But I dont really think common sense is assumed to be true. I think that it's learned to be true. Does that make sense?
Like for example: A kid puts his hand in fire and it burns his hand. Well now, common sense would tell him not to put his hand in fires anymore because they'd get burned. He's now gained some common sense. Am I right?
I don't think there is a difference. Prejudice is "learned". Humans are very good at "learning" things without logic or reason. It is a bad habit if you assume something without thinking or questioning. It is an equally bad thing if you learn something without thinking or questioning.
As a kid I rode a bike and I fell and took banged myself pretty up pretty good. It hurt. By your argument common sense would tell me not to ride a bike anymore because I will get hurt. But I still went back to ride my bike and I still enjoy bike riding today.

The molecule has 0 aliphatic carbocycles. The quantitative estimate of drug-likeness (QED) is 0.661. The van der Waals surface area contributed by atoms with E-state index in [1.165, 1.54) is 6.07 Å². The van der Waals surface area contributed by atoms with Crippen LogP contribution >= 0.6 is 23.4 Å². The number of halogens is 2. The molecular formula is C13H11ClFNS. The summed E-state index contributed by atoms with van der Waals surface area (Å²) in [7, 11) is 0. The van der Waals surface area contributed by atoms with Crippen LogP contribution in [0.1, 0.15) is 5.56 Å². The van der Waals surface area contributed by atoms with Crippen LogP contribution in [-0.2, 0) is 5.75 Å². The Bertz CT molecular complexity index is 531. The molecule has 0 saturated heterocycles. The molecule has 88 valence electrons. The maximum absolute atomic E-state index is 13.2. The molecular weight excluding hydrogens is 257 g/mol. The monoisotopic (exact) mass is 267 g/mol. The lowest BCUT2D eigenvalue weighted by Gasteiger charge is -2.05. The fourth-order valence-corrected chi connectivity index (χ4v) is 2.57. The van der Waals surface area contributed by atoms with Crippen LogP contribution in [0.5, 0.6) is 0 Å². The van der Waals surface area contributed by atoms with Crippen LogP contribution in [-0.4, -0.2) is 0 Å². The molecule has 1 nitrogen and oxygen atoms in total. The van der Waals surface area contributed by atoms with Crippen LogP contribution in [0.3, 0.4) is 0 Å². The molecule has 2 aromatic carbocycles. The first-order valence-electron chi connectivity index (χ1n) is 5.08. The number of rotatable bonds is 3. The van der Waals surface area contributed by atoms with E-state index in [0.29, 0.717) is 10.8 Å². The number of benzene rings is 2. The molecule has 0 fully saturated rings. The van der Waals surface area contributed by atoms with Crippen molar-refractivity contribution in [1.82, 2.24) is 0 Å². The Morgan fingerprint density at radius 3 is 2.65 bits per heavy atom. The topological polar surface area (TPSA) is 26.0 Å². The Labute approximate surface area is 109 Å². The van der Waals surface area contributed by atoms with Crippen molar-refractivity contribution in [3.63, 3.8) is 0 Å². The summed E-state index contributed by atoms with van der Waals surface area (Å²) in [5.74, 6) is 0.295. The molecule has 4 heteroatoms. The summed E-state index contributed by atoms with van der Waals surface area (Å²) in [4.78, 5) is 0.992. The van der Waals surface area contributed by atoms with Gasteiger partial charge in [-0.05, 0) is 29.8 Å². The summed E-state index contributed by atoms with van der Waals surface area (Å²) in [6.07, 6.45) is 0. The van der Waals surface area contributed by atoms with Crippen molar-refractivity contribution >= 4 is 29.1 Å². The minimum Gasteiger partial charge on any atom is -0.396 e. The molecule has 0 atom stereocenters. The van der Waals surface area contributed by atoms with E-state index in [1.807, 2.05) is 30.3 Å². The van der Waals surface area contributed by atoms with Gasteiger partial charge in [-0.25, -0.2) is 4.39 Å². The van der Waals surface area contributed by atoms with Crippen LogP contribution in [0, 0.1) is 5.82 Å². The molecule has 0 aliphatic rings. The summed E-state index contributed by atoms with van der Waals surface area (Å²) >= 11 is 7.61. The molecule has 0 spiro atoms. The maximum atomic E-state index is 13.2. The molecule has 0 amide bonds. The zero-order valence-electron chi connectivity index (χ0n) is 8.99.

The difference between your fire example and my bicycle example is logic and understanding. I didn't just learn an unquestioning fear of fire. I understand the certainty of pain putting my hand in fire, but more importantly I leaned the why and how. I learned when fire is safe and useful. I now know about heat and burning and I know that there is no benefit to sticking my hand in the fire while I learned to cook marshmellows.
I also learned that even though I may occasionally get in an accident on my bike (damn car doors), I know that I will likely not hurt myself seriously. And I know that my enjoyment is worth it.
In each case it is better that I don't avoid questioning and that I keep thinking and understanding. In any case logic and reason and understanding are sufficient. I don't need common sense.
Think about how easy it is to learn the wrong "common sense" from your experience. Racism is often based on things you see on television, or even specific experiences. Humans often draw the wrong lesson. Look at what has happened to Muslim American families who are decent people but are treated with suspicion or even cruelty because of what people "learned" by what they saw on television.